There is a tale about how the famed Spartans of Ancient Greece brought their children into the world. Whenever a child was born, it was brought quickly before the Gerousia, the council of 30 men who essentially ruled the city-state.
The Gerousia would then decide if the child was healthy or not worthy of being raised as a mighty Spartan warrior if it was a boy or a woman who would sire healthy Spartan warriors one day if it was a girl.
If the Gerousia decided against the child, it was then taken and exposed on Mount Taygetos, which overlooked Sparta.
This primitive and brutal form of ancient eugenics was representative of how Spartan life functioned, a never-ending drive to produce warriors who were famed as the greatest fighters in the Greek world. Here we explore what daily life was like in Ancient Sparta.
For Spartan boys, daily life revolved around the agoge, a rigorous training program all males were required to complete during their youth. The emphasis early on between the ages of seven and fourteen was on physical training and exercise, with some reading and writing basics, but certainly not as great an emphasis as there would have been on these in Athens and other city-states.
At some point in his teens, the Spartan youth advanced to eat in the common mess halls of the Spartan adult males. His training would have taken on a more military edge at this point.
This was in advance of the final stage of his education during his early adult years. At this stage, Spartan males were often sent out into the countryside away from Sparta itself. There they had to learn to forage off the land for a time and survive without social support.
They were also encouraged to attack some of the Helots, the subject class of Messenians, and other neighboring peoples whom Sparta had conquered between the eighth and sixth centuries BC.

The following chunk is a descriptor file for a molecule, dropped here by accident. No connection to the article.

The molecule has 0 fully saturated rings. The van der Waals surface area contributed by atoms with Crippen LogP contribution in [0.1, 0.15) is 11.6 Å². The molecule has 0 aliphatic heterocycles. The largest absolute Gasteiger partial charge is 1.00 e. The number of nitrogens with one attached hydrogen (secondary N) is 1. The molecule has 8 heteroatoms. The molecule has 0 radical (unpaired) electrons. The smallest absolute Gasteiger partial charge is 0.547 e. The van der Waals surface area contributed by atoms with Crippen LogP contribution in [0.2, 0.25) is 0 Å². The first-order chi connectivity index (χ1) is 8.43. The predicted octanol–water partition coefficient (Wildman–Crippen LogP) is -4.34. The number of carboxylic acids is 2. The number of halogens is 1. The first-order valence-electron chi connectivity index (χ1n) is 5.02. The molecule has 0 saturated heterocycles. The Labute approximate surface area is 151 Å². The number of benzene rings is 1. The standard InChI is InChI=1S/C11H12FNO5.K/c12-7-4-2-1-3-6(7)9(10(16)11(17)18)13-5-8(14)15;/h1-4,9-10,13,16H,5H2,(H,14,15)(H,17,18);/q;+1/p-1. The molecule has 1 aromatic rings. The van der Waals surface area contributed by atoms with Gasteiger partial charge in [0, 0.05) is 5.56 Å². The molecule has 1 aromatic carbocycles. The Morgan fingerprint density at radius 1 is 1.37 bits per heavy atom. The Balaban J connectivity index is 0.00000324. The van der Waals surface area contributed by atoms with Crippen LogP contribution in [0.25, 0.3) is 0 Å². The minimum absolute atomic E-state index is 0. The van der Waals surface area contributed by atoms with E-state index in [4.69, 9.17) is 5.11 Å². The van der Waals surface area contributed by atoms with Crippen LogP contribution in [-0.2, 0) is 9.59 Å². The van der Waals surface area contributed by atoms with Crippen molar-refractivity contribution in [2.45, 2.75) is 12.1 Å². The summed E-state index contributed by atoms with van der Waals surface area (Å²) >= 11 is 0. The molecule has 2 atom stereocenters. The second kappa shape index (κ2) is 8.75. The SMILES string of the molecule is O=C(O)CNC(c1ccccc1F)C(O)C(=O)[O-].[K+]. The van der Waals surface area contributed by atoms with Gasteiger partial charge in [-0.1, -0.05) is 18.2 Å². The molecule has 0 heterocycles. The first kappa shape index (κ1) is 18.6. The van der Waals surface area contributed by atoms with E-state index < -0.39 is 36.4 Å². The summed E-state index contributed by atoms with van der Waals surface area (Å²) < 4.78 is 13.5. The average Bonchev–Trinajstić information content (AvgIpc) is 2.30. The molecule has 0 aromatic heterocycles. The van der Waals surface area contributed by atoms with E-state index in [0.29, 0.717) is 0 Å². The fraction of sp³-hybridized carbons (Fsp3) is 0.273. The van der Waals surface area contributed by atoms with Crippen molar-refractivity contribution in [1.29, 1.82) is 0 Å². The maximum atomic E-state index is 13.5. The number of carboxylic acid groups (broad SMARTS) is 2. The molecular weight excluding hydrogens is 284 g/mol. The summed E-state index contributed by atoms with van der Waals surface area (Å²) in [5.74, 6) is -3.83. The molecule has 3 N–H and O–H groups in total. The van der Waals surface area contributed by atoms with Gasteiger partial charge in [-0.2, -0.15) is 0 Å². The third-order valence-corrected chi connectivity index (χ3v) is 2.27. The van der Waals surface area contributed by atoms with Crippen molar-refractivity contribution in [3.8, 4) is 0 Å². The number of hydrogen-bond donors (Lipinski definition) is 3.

In this way, the final stages of the agoge system acted as a way for Sparta to instill terror in its subject people, whose labor allowed the warrior society to function without Spartiates worrying about performing agricultural activity.
Once this final stage was complete, the Spartan youth advanced to become a full Spartan warrior. Spartan girls were not involved in the agoge system. However, there was still a great emphasis for girls on training physically to prepare themselves to rear the strongest Spartan warriors.
Daily life for a Spartan warrior was in many ways a continuation of the life one became accustomed to in the agoge. The emphasis remained on keeping physically fit and honing one’s fighting abilities.
Because the Spartans had the Messenians and other peoples placed under firm control and treated them effectively as a slave class who carried out agricultural work and other activities, Spartan males did not work in a traditional sense.
Moreover, unlike nearly all other Greek city-states, Sparta was not centered on a city or town. Sparta, such as it was, was effectively a giant military camp. As such, one of the Spartiates’ primary roles was to continue to make sure the Helots were fearful of rebelling or disobeying their overlords.
Mess Halls, Constitution, and Private Property
Adult Spartans also did not eat in their own homes. Instead, meals were shared in communal mess halls presided over by Sparta’s two kings in a system called the syssita.